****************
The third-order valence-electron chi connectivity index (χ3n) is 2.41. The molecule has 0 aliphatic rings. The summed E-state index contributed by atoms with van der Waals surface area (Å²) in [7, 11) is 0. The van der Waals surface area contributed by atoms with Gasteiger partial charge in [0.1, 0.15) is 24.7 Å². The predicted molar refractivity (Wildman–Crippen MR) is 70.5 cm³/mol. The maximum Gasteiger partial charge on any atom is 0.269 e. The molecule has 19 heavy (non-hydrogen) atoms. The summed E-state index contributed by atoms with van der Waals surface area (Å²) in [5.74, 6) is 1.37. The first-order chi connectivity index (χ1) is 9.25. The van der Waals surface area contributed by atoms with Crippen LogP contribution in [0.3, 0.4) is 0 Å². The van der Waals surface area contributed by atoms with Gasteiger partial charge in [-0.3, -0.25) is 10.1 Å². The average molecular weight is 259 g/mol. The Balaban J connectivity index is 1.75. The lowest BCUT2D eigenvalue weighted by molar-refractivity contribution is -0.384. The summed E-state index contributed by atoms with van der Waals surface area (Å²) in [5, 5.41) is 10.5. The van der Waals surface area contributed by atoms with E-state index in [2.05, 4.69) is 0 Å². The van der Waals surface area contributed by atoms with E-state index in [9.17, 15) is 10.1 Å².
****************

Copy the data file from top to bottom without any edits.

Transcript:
The third-order valence-electron chi connectivity index (χ3n) is 2.41. The molecule has 0 aliphatic rings. The summed E-state index contributed by atoms with van der Waals surface area (Å²) in [7, 11) is 0. The van der Waals surface area contributed by atoms with Gasteiger partial charge in [0.1, 0.15) is 24.7 Å². The predicted molar refractivity (Wildman–Crippen MR) is 70.5 cm³/mol. The maximum Gasteiger partial charge on any atom is 0.269 e. The molecule has 19 heavy (non-hydrogen) atoms. The summed E-state index contributed by atoms with van der Waals surface area (Å²) in [5.74, 6) is 1.37. The first-order chi connectivity index (χ1) is 9.25. The van der Waals surface area contributed by atoms with Crippen LogP contribution in [0.3, 0.4) is 0 Å². The van der Waals surface area contributed by atoms with Gasteiger partial charge in [-0.3, -0.25) is 10.1 Å². The average molecular weight is 259 g/mol. The Balaban J connectivity index is 1.75. The lowest BCUT2D eigenvalue weighted by molar-refractivity contribution is -0.384. The summed E-state index contributed by atoms with van der Waals surface area (Å²) in [5, 5.41) is 10.5. The van der Waals surface area contributed by atoms with E-state index in [2.05, 4.69) is 0 Å². The van der Waals surface area contributed by atoms with E-state index in [9.17, 15) is 10.1 Å².